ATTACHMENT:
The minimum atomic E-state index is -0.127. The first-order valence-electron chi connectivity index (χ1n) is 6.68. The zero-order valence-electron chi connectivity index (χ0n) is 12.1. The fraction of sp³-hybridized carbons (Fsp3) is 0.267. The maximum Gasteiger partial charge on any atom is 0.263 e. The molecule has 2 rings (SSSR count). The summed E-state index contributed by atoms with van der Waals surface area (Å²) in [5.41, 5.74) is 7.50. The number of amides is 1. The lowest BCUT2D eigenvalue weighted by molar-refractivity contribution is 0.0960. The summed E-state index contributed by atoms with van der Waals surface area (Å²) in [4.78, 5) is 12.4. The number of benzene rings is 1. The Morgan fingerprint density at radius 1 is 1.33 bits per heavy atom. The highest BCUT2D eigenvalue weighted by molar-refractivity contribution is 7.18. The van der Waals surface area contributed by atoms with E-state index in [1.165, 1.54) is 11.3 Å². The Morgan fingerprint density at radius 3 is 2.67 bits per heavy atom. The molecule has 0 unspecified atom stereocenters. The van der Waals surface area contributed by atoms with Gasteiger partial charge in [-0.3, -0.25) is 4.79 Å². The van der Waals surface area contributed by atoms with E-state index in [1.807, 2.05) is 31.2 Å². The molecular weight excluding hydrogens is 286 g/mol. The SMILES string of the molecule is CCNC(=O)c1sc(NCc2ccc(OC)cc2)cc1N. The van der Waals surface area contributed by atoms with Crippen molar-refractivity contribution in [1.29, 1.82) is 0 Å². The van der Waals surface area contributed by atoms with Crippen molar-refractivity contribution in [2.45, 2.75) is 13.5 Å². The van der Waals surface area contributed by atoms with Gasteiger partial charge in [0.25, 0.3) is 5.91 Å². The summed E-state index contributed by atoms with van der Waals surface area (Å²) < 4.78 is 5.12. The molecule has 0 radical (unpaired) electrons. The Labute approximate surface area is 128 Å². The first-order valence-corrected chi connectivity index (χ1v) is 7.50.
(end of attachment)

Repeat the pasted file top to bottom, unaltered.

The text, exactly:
The minimum atomic E-state index is -0.127. The first-order valence-electron chi connectivity index (χ1n) is 6.68. The zero-order valence-electron chi connectivity index (χ0n) is 12.1. The fraction of sp³-hybridized carbons (Fsp3) is 0.267. The maximum Gasteiger partial charge on any atom is 0.263 e. The molecule has 2 rings (SSSR count). The summed E-state index contributed by atoms with van der Waals surface area (Å²) in [5.41, 5.74) is 7.50. The number of amides is 1. The lowest BCUT2D eigenvalue weighted by molar-refractivity contribution is 0.0960. The summed E-state index contributed by atoms with van der Waals surface area (Å²) in [4.78, 5) is 12.4. The number of benzene rings is 1. The Morgan fingerprint density at radius 1 is 1.33 bits per heavy atom. The highest BCUT2D eigenvalue weighted by molar-refractivity contribution is 7.18. The van der Waals surface area contributed by atoms with E-state index in [1.165, 1.54) is 11.3 Å². The Morgan fingerprint density at radius 3 is 2.67 bits per heavy atom. The molecule has 0 unspecified atom stereocenters. The van der Waals surface area contributed by atoms with Gasteiger partial charge in [-0.3, -0.25) is 4.79 Å². The van der Waals surface area contributed by atoms with E-state index in [1.807, 2.05) is 31.2 Å². The molecular weight excluding hydrogens is 286 g/mol. The SMILES string of the molecule is CCNC(=O)c1sc(NCc2ccc(OC)cc2)cc1N. The van der Waals surface area contributed by atoms with Crippen molar-refractivity contribution in [1.29, 1.82) is 0 Å². The van der Waals surface area contributed by atoms with Crippen molar-refractivity contribution in [2.45, 2.75) is 13.5 Å². The van der Waals surface area contributed by atoms with Gasteiger partial charge in [0.25, 0.3) is 5.91 Å². The summed E-state index contributed by atoms with van der Waals surface area (Å²) < 4.78 is 5.12. The molecule has 0 radical (unpaired) electrons. The Labute approximate surface area is 128 Å². The first-order valence-corrected chi connectivity index (χ1v) is 7.50.